Monday, March 12, 2007

The Paradox Of Trading Rules: What Attracts People To Trading Is What Makes Them Fail

I've asked many traders what attracts them to the field and responses of varied. Many cite the challenge of figuring out complex markets, the lure of a large income, and the inherent competitive nature of trading. The most common theme that emerges, however, is that of autonomy. Many traders are attracted to the markets because trading enables them to set their own (reasonable) hours and work for themselves. It is not at all uncommon in my experience for a struggling trader to voice his or her worst fear: not losing money, but losing the autonomy of self-employment. The idea of working a 9-to-5 job for a straight salary rubs many traders the wrong way, despite the seeming lure of security and benefits conferred by such jobs.

In recent posts, I mentioned that autonomy is an important component of personal well-being. For that reason, I included it as a dimension in my brief personality questionnaire for traders. Research suggests that daily fluctuations in our perceived ability to control our outcomes contribute to shifts in our moods and that people in societies that offer greater personal freedom report higher levels of positive mood than those in countries with restricted options.

As Daniel Nettle reports in his book Happiness, people with professional jobs report higher levels of well-being than people in unskilled positions. This is partly a function of income, but also represents a response to the higher autonomy present in most professions. In fact, on a ten-point scale of personal happiness, poor individuals who report a high level of autonomy average a score of 7.85. Wealthy persons who perceive a low level of autonomy average only 5.82. The conclusion? "Being at the top of the social heap only makes you happy in as much as it gives you the opportunity to control your life" (p. 74).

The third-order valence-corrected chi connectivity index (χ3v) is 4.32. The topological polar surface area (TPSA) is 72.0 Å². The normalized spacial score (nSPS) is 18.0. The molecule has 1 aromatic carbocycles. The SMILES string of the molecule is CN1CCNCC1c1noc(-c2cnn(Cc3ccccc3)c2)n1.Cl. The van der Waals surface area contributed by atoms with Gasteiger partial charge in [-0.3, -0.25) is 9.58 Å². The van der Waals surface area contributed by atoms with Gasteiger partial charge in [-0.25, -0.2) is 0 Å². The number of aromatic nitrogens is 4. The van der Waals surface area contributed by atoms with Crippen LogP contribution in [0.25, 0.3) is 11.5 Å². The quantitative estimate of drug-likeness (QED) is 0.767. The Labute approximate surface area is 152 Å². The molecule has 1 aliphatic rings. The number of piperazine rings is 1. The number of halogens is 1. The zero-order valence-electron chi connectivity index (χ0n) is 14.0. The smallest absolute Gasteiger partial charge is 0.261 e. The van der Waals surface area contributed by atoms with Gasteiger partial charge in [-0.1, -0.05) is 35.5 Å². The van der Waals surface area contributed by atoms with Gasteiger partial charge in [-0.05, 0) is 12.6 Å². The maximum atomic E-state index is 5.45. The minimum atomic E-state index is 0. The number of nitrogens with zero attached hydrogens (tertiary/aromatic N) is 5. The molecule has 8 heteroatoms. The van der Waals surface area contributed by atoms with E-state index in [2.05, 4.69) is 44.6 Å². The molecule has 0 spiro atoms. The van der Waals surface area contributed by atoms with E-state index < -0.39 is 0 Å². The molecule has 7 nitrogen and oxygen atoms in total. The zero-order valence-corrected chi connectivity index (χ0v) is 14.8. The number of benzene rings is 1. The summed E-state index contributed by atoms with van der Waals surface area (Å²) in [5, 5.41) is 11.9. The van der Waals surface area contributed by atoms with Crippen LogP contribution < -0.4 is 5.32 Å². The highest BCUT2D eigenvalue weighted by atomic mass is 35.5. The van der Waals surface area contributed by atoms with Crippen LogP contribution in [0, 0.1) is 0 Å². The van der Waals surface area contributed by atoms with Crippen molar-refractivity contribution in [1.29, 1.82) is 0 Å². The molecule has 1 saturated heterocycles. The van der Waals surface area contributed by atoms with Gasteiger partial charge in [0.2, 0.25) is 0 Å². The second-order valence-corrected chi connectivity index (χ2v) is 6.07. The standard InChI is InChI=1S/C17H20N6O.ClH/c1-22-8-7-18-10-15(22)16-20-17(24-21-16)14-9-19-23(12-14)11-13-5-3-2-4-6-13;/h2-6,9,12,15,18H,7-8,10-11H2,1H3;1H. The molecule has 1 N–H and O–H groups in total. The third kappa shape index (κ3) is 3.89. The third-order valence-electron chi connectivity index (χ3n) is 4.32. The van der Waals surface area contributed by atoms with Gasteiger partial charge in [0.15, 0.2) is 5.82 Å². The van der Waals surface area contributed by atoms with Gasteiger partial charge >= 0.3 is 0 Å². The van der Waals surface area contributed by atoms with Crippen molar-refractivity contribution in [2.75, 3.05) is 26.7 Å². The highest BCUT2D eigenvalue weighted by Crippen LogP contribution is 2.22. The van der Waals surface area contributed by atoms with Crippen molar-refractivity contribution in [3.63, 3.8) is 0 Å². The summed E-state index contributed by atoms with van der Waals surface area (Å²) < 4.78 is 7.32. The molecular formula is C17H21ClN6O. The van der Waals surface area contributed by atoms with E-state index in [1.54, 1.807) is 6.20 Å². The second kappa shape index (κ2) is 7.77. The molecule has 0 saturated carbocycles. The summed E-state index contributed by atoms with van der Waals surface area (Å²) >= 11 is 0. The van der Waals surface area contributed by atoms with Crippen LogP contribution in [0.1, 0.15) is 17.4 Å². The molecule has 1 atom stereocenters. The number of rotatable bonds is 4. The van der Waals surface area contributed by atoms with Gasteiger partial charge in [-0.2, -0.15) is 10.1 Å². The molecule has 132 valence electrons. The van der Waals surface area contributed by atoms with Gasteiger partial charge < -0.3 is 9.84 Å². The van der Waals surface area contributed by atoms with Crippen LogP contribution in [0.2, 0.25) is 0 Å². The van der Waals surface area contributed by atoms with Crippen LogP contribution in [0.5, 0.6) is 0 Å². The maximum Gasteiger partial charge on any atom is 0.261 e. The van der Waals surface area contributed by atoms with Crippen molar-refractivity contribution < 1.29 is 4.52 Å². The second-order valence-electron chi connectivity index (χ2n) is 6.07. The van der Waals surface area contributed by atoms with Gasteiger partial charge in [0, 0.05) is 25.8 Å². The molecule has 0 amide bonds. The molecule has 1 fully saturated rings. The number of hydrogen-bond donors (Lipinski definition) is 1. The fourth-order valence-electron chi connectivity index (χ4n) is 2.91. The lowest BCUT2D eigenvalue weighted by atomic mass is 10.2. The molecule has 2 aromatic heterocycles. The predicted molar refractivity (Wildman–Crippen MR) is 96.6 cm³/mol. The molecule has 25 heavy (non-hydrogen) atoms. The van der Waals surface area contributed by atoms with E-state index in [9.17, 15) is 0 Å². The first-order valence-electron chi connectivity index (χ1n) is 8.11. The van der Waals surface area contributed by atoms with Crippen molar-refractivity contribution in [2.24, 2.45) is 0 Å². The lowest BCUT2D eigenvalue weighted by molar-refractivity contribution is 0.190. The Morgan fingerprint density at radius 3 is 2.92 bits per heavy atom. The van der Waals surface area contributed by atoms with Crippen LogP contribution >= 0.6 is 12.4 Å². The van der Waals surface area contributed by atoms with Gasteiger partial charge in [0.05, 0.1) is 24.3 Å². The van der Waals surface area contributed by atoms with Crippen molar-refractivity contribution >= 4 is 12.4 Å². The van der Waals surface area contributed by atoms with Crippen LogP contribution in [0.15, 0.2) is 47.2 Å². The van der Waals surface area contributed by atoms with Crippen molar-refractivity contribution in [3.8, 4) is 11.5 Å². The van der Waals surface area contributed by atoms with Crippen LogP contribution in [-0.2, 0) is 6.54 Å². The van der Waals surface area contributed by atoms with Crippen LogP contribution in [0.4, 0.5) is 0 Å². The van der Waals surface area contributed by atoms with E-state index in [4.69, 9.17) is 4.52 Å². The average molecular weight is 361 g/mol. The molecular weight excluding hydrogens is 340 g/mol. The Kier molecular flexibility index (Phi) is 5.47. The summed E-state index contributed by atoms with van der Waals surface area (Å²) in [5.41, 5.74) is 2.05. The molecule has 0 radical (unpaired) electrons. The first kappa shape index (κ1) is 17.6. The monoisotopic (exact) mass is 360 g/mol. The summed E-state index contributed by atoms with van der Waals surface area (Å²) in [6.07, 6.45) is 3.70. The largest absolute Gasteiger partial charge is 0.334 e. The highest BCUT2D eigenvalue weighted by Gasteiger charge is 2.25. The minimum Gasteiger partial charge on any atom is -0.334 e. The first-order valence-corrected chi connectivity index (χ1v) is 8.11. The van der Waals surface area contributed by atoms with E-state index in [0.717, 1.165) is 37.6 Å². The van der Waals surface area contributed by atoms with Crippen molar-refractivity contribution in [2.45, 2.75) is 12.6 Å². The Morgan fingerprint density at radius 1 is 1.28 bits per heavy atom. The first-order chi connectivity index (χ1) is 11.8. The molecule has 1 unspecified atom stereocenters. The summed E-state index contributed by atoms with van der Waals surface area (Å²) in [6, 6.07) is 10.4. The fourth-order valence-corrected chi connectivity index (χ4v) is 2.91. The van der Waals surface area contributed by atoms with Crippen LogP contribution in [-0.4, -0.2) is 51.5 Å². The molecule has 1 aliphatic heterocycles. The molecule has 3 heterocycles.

This helps to explain why traders will stick with trading even after it is clear they are not making a solid living from their efforts. Perhaps, paraphrasing Milton, it is psychologically better to rule in financial Hell than serve in heavenly wealth.

But therein lies the rub. What if trading success requires a high level of rule-following and self-restraint? No one would point to Army boot camp as a source of high autonomy for a recruit, but trading arguably requires just as much attention to detail and discipline. Ironically, what most attracts people to trading is what frequently does them in: they subconsciously--and sometimes overtly--view rule-governance as a form of unwanted restraint. Their violation of trading rules and plans represents an assertion of autonomy, not a deeply hidden motivation to court failure.

The key to succeeding with trading rules is to truly make them your own. Frame them your way out of your own experience. Having rules imposed by your trading firm or trying to borrow rules from another trader won't provide the autonomy of self-defined rules that you actively choose. Autonomy doesn't mean living without rules or limits. It means actively selecting the guidelines for your own behavior. If no one followed the rules of the highway, everyone's freedom to travel would be impaired. We willingly accept rules because these sometimes get us where we want to go in life.

If your trading rules are right for you, they should feel natural, like driving on the proper side of the highway. If your rules feel like strait-jackets, you know there will be a battle between the need for autonomy and the need for profits. And, if you're like most people, autonomy will win out.